Abdullah Bishara is President of Kuwait’s Diplomatic Center for Strategic Studies, having previously served as the inaugural Secretary General of the Gulf Cooperation Council and Kuwaiti Permanent Representative to the United Nations
IN December 2011, the custodian of the two holy mosques, King Abdulla bin Abdul Aziz of Saudi Arabia, asked the other heads of states of what is formally known as the Cooperation Council for the Arab States of the Gulf—the Gulf Cooperation Council, (or GCC) for short—to move from cooperation towards a union of Arab Gulf states.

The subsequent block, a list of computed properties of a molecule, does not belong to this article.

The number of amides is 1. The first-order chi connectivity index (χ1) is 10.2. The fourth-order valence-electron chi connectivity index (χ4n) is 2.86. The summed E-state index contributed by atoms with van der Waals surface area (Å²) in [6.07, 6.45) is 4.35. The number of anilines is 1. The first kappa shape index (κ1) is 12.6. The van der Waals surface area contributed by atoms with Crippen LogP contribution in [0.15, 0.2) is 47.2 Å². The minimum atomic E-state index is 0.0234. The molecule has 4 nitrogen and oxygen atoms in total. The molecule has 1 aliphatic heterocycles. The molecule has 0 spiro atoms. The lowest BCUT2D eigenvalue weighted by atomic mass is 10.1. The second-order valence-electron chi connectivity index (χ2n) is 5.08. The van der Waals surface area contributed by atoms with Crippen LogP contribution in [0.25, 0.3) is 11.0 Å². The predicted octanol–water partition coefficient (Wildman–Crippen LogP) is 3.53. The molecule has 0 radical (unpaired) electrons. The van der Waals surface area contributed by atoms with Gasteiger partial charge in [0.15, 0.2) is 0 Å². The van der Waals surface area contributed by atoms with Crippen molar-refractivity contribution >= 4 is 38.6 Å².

The Saudi king thought that the pace and achievements of the GCC were inadequate to grapple with present day problems. He referred to Article 4 of the GCC Charter, which defines coordination, interconnection and complementarity among Member States as a mechanism to reach the final phase of unity of the Gulf countries.
In his call for union, the king said that the last 20 years were characterized by a slow pace of progress, which is not in line with the nature of the present age:
Notwithstanding the fact that we succeeded in solving border differences, candor and objectivity demand from us to state that the unachieved is greater than the achieved and the gained. We have not established one army capable of deterring our foes, nor have we been able to form a diplomatic service; and all this is due to our excessive loyalty to our respective countries’ sovereignties; this is the main obstacle to the union